I just wanted to put up a blog posting on some research I’ve been doing on exploit kits. I have not seen or used these kits before, so this is all 2nd hand information, but I find the entire concept interesting. Especially that there appears to be such a big market for them.
I will use the example of Blackhole, which appears to be the most prolific exploit kit. Others include Nuclear Pack, Phoenix, and Cool.
Basics Steps of Getting Infected by an Exploit Kit
- A hacker compromises a legitimate website and injects bad code. This bad code redirects users to a Blackhole page. Another way could be through e-mail; you get SPAM, click on a link, and you end up on a Blackhole page.
- The Blackhole page determines your plugins (by PluginDetect) to determine your OS and any out of date plugins.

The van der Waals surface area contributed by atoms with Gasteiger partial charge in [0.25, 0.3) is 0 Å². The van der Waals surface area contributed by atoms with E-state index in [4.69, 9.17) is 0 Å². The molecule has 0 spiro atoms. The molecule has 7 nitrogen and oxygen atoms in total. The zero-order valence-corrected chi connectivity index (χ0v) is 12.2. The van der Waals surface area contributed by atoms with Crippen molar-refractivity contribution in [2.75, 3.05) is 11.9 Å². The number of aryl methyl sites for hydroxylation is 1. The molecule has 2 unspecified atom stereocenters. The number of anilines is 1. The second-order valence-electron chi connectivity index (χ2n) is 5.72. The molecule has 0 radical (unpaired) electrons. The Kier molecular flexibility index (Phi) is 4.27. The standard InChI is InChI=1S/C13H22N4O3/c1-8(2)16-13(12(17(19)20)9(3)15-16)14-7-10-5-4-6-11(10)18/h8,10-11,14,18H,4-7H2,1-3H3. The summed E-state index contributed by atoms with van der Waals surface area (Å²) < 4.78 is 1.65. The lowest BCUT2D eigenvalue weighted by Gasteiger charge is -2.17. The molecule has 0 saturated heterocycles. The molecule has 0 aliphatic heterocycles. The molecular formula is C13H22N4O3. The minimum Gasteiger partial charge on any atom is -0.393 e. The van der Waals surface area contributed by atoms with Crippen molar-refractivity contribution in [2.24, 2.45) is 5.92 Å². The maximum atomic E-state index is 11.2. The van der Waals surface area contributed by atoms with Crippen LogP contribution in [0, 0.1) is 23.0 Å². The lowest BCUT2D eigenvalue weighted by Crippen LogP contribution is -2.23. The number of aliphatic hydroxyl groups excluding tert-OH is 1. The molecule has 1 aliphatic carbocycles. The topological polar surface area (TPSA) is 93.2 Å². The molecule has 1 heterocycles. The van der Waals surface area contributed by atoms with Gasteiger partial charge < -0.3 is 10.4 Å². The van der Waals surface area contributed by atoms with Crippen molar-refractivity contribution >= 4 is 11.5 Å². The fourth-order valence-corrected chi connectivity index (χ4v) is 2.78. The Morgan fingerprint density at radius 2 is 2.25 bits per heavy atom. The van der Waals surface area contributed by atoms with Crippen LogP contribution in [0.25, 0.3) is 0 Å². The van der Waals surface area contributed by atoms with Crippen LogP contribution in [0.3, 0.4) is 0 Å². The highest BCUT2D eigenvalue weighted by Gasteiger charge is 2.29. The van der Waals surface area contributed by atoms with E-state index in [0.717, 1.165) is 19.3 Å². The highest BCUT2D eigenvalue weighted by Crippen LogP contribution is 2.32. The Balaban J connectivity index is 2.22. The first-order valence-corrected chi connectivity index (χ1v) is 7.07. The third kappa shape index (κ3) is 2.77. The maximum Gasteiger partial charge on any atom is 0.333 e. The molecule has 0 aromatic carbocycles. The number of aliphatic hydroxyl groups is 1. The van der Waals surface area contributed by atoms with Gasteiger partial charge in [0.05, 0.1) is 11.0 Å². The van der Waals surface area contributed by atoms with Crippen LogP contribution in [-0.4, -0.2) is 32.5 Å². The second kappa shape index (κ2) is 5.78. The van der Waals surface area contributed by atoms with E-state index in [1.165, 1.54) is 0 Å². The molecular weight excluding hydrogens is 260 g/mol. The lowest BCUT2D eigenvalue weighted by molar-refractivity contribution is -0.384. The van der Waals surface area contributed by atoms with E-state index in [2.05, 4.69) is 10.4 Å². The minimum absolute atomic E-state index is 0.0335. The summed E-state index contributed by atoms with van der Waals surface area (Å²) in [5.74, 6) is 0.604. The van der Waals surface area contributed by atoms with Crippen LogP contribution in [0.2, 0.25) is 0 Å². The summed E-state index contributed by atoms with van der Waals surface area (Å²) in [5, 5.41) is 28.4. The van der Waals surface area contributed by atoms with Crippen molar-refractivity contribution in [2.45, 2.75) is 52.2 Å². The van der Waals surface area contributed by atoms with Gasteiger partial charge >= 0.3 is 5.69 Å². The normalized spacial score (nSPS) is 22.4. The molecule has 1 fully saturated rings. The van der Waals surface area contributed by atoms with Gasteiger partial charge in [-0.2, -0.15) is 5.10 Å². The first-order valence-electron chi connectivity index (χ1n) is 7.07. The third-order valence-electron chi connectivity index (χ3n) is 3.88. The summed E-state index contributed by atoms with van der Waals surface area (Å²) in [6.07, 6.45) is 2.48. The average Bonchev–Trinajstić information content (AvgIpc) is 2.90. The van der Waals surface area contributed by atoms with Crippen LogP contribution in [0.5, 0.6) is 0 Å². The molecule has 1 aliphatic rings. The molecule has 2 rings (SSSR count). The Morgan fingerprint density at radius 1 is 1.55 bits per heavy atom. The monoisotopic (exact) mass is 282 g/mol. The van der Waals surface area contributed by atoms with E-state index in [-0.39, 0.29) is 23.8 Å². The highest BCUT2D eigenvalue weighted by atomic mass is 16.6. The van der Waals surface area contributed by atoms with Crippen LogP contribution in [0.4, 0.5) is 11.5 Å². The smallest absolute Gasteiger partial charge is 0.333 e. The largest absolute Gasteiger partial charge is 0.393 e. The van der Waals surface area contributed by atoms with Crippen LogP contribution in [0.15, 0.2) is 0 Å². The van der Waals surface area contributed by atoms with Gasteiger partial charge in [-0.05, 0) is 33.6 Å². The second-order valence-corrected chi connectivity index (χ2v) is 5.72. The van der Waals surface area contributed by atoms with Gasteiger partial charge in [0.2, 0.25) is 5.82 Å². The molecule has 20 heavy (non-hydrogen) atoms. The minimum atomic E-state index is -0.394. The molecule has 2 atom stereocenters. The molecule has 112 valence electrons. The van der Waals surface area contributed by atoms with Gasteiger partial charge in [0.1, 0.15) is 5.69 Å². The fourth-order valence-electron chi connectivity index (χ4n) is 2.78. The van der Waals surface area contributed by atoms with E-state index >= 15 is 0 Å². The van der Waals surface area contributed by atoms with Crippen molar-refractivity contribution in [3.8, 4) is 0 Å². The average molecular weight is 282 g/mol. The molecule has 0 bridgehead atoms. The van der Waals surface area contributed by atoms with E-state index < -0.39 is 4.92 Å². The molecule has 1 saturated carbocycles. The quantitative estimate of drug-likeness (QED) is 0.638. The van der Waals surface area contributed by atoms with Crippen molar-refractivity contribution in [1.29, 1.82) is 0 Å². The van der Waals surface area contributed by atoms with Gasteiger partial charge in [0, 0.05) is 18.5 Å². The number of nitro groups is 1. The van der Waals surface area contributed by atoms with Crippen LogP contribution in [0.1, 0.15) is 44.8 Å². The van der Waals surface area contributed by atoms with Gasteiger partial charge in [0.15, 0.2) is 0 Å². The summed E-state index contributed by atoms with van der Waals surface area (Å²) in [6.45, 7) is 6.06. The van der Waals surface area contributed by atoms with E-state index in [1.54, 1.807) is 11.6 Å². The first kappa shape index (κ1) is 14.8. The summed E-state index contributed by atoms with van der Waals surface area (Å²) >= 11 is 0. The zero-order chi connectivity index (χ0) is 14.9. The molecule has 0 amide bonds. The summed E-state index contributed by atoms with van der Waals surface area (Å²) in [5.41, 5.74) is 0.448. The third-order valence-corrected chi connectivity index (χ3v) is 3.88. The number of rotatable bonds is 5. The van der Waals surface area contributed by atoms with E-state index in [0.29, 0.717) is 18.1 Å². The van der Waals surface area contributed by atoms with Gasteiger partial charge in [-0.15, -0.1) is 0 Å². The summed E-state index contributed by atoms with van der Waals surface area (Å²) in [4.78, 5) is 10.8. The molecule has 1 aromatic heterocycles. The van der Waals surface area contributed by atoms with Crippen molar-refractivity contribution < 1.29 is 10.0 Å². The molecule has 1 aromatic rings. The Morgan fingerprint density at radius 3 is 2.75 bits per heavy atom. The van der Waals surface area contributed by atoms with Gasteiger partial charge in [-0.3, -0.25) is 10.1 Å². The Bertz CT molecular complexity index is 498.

- Depending on what you appear to be vulnerable to, you’ll be served a bad PDF, Java applet, or Flash file to exploit the vulnerability.
- Depending on the Blackhole customer’s preference, you’ll receive a payload of Zeus, Fake AV, or another malicious program.
Interesting Tidbits on Exploit Kits
- These are sophisticated programs for generating revenue for the author. It is not just a ragtag bit of programming.
- You pay a fee to use the exploit kit. They are rented, not purchased. Blackhole costs $1500 per year, or the more sophisticated Cool (by the same guy as Blackhole) costs $10,000 per month.
- There is lots of “phone home” action that goes on. Updates come down regularly. You can even get a referral code to be paid as the spammer/hacker that got someone to the Blackhole page in the first place.
- These kits seem to be mostly foreign. Blackhole is Russian, and I believe much of the documentation is in Russian.
Some great references for exploit kits:
Very detailed analysis of Blackhole: http://nakedsecurity.sophos.com/exploring-the-blackhole-exploit-kit-2/
Blackhole and Cool: http://krebsonsecurity.com/2013/01/crimeware-author-funds-exploit-buying-spree/
Example of new exploits found in exploit kits: http://krebsonsecurity.com/2013/01/zero-day-java-exploit-debuts-in-crimeware/